However, we have a duty to the taxpayer to ensure that public money is used appropriately, and, where mistakes happen, we have a responsibility to reclaim the money.
Service personnel have access to the Criminal Injuries Compensation (Overseas) Scheme, which is similar to the Ministry of Justice's equivalent UK scheme, providing victims of violent crime overseas with compensation where evidence is available to support their claim.
There was coverage this weekend in the Sunday Times of allegations of racism and bullying made by a Fijian soldier.
Whilst we can't comment on individual cases, there is no place for racism or bullying in the Army. All allegations are taken extremely seriously and thoroughly investigated.
It is only right that any criminal allegations contained within a service complaint are investigated first, as criminal allegations rightly have precedence over a service complaint.
This means that the service complaint can also only move forward once the initial service police investigation has concluded. Unfortunately, this can create unavoidable delays in the progressing of service complaints.
In addition, this particular complaint is a complex one, involving many witnesses split over several countries with several heads of complaint.
However, we are committed to improving and speeding up the service complaints process and have set out new proposals to dramatically strengthen the system; a new bill is currently working its way through Parliament.
The Wall Street Journal reports that Afghan security forces yesterday thwarted an attempt by Taliban militants to attack Kabul's international airport. | The Telegraph has published a picture of Yeoman Warder Crawford Butler laying the first of 888,246 ceramic poppies in the dry moat of the Tower of London, each of which represents a British or Colonial soldier killed in the First World War. | Various papers report that the UK's biggest warship, the aircraft carrier HMS Queen Elizabeth, has been successfully floated out of the dock at Rosyth in which she was assembled.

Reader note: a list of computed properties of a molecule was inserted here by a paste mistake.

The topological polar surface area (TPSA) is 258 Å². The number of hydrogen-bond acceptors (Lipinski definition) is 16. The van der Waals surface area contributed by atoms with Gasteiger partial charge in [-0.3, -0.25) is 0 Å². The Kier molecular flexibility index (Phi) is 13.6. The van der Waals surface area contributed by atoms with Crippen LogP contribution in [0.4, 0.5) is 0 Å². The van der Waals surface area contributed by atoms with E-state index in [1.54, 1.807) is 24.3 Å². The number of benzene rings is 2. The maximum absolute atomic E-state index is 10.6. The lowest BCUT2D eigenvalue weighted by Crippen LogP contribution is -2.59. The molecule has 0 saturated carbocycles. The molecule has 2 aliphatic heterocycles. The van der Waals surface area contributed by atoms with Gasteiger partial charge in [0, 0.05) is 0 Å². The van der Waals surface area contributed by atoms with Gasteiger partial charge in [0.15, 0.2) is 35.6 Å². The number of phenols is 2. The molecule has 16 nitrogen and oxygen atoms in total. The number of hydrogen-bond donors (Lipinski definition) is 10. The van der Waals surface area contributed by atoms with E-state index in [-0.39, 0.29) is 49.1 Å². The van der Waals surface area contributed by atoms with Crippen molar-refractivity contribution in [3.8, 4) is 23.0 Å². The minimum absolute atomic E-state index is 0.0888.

Various papers report that the government has said that the forthcoming NATO Summit in Wales will focus on the situation in Afghanistan, the Russia-Ukraine crisis and the future role of NATO. | Various papers report that Prime Minister David Cameron has announced that specialist accommodation for military veterans who have lost their sight or their limbs is one of eight projects to be part-funded by fines on banks. | Various media report that the Royal Navy's helicopter carrier HMS Illustrious is to be retired next month after 32 years of service.
F-35 Joint Strike Fighter
The Times claims that the UK should not be buying the F-35 aircraft because of the recent technical problems that have prevented the aircraft flying to the UK this month. The article implies that the issues that have been identified during development tests will prevent the aircraft being able to fly from the Royal Navy's new aircraft carrier HMS Queen Elizabeth.
The F-35s have been cleared to return to fly following the recent grounding, and while it is disappointing that the aircraft were not able to take part in UK air shows we do not expect the recent issues to have a significant impact on the programme.
The UK remains fully committed to the Lightning II aircraft, which is a step-change in capability compared to the Harrier. It is the most advanced combat jet in the world, with unprecedented stealth capability as well as state-of-the-art sensors and weapons. It is not unexpected that issues will be identified during the rigorous development test phase for a new aircraft.
We are on track for the UK's aircraft to achieve their initial operating capability in 2018 and begin flight trials from HMS Queen Elizabeth later that year.